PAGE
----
"Those are corrections by the product development manager," the development manager explains. "Sometimes the testers don't assign the proper severity, so the development manager corrects them."

Using her fingernail, Trudy scratches off the whiteout. Under each highest severity count is a higher printed number. Under each lowest severity count is a lower printed number.


5. Jerry is watching a tester running tests on one component of a software product. As the tester is navigating to the target component, Jerry notices an error in one of the menus. The tester curses and navigates around the error by using a direct branch.

Jerry compliments the tester on his ingenuity and resourcefulness, then asks how the error will be documented. "Oh, I don't have to document it," the tester says. "It's not in my component."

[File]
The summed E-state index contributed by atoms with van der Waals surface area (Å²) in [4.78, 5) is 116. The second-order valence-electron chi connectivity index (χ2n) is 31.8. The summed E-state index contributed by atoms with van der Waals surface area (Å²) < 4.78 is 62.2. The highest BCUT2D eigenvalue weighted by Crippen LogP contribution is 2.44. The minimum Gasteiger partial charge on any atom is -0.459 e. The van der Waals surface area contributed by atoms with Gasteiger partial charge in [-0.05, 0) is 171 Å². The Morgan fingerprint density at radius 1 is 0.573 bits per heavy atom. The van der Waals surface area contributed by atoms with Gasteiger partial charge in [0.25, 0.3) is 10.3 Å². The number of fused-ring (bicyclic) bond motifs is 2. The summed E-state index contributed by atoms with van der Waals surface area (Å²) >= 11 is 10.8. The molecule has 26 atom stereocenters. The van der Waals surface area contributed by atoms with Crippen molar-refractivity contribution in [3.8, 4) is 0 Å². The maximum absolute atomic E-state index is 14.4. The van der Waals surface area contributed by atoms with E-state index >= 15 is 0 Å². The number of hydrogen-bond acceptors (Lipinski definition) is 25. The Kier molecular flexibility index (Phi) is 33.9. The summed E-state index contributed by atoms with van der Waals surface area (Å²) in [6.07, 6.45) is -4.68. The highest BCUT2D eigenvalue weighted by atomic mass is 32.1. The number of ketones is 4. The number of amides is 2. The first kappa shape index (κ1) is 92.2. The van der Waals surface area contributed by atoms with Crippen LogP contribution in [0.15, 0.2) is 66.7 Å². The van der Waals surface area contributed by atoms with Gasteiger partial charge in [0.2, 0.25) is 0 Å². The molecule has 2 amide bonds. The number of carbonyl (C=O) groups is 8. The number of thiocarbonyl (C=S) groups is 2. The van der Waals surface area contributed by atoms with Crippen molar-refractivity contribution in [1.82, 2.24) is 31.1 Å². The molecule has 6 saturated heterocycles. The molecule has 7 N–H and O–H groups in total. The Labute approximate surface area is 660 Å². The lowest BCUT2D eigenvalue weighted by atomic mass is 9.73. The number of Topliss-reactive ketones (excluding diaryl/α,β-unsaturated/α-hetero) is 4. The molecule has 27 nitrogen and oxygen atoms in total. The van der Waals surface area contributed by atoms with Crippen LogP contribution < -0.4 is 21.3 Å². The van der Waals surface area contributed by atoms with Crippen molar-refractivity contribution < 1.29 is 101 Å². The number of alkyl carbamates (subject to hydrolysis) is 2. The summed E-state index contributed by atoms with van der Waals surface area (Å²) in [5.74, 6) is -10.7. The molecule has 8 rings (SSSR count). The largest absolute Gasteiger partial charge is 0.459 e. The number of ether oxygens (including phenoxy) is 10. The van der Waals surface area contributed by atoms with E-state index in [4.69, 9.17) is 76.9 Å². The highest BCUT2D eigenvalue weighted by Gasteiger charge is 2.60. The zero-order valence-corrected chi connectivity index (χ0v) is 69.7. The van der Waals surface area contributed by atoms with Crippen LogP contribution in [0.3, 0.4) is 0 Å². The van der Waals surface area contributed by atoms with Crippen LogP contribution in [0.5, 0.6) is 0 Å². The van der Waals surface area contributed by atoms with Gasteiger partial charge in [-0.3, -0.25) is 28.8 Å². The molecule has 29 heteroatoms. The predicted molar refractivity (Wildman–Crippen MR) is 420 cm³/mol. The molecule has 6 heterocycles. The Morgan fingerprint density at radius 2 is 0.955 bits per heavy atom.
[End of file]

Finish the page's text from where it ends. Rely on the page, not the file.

6. Fanny watched one tester spend the better part of several hours testing the scroll bars on a web-based enterprise system. The scroll bars were, of course, part of web browser, not the system being tested.


7. Jerry asked a development manager if the developers on her project unit tested their code.

"Absolutely," she said. "We unit test almost all the code."

"Almost?" Jerry asked. "Which code don't you unit test?"

"Oh, some of the code is late, so of course we don't have time to unit test that or we'd have to delay the start of systems test."


8. One of Christine's clients conducted an all-day Saturday BugFest, where developers were rewarded with cash for finding bugs in their latest release candidate. They found 282 bugs, which convinced them they were “close to shipping.”